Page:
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The human resource crisis in the health sector
The human resource crisis in the health sector is a global one relating to a lack of training, poor working conditions and lack of incentives. All of these factors combine to deter health professionals from the areas where the need is most urgent. They provide incentives for professionals to turn towards better opportunities in urban areas, in wealthier neighbouring countries or in resource rich countries which act as pull factors for migration. The present Communication outlines the European Union's response in the context of the decade of action on human resources proposed by the 57th World Health Assembly, which began in 2006.
Communication from the Commission to the Council and the European Parliament - EU Strategy for Action on the Crisis in Human Resources for Health in Developing Countries [COM(2005) 642 final - not published in the Official Journal].
Africa is the continent facing the greatest shortage of health workers. However, this Communication recognises the problem in other regions such as Asia, which is facing significant internal health worker distribution problems, and the Caribbean, which is threatened by the migration of health workers to the USA.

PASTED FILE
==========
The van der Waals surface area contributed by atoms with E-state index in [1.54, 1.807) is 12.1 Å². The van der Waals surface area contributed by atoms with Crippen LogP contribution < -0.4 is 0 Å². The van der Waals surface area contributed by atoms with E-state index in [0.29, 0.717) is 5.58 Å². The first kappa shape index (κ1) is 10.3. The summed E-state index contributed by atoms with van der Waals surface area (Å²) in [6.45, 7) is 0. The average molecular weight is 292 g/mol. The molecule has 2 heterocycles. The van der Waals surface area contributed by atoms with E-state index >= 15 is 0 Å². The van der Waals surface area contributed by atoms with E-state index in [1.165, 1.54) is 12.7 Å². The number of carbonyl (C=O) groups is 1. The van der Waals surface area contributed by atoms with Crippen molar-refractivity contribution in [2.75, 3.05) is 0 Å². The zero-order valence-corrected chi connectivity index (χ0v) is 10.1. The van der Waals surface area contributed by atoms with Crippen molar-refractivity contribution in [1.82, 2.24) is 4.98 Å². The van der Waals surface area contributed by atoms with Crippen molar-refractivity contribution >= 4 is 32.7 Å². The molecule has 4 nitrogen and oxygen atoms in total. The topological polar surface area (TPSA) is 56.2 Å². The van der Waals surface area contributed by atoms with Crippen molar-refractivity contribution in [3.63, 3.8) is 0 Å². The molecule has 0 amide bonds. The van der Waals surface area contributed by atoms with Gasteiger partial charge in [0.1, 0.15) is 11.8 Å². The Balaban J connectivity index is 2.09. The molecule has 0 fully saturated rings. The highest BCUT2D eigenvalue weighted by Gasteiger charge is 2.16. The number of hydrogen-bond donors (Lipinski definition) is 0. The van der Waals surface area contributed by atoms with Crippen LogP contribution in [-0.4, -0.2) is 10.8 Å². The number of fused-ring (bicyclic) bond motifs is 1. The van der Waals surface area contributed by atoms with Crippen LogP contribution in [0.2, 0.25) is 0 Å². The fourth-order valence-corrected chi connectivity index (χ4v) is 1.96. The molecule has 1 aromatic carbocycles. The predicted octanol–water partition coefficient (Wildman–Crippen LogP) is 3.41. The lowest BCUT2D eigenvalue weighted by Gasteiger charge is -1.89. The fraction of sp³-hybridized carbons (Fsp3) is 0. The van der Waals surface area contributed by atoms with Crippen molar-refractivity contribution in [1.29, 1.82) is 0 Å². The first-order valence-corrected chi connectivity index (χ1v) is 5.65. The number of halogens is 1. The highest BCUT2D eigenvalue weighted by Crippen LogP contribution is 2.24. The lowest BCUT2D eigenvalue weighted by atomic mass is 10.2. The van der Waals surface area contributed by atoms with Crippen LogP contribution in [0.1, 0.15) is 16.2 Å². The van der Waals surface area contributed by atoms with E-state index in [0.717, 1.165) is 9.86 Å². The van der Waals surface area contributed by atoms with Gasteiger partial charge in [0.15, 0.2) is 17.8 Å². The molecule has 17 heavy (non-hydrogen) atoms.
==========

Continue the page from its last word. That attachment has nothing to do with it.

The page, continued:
In 2005, the Programme for Action to Confront HIV/AIDS, TB and Malaria through external actions identified the lack of health workers in poor countries as a major barrier to progress in tackling the three diseases and to progress towards Millennium Development Goals (MDGs). Moreover, two Commission Communications on migration assess the impact of skilled worker migration and identify concrete orientations to minimise the negative impact of skilled worker migration and enhance its potential to build human resource capacity. This Communication will serve to outline the European Union's coherent and coordinated response to this crisis.
According to its report on the Challenge of Human Resources for Health in Africa, the Joint Learning Initiative (JLI), Africa has the highest disease burden per capita of any continent as it has the fewest health professionals and 80% of the population has no access to social protection coverage.
The deficit situation in the health care delivery process among the poor is accentuated by high health worker mobility, lack of decent work opportunities, lack of social protection coverage, limited incentives, particularly to work in under-served areas and with poor people, combined with high global demand for health workers.
Even if countries such as India, the Philippines, Cuba, Indonesia and China have increased health worker training, the majority of them go abroad to respond to the global demand for health workers despite domestic shortages. National, regional, and global efforts are required to respond to this crisis which is due to under-training, poor retention and migration of health workers from poor countries towards rich ones to satisfy their high resource requirements. National, regional, and global efforts are required .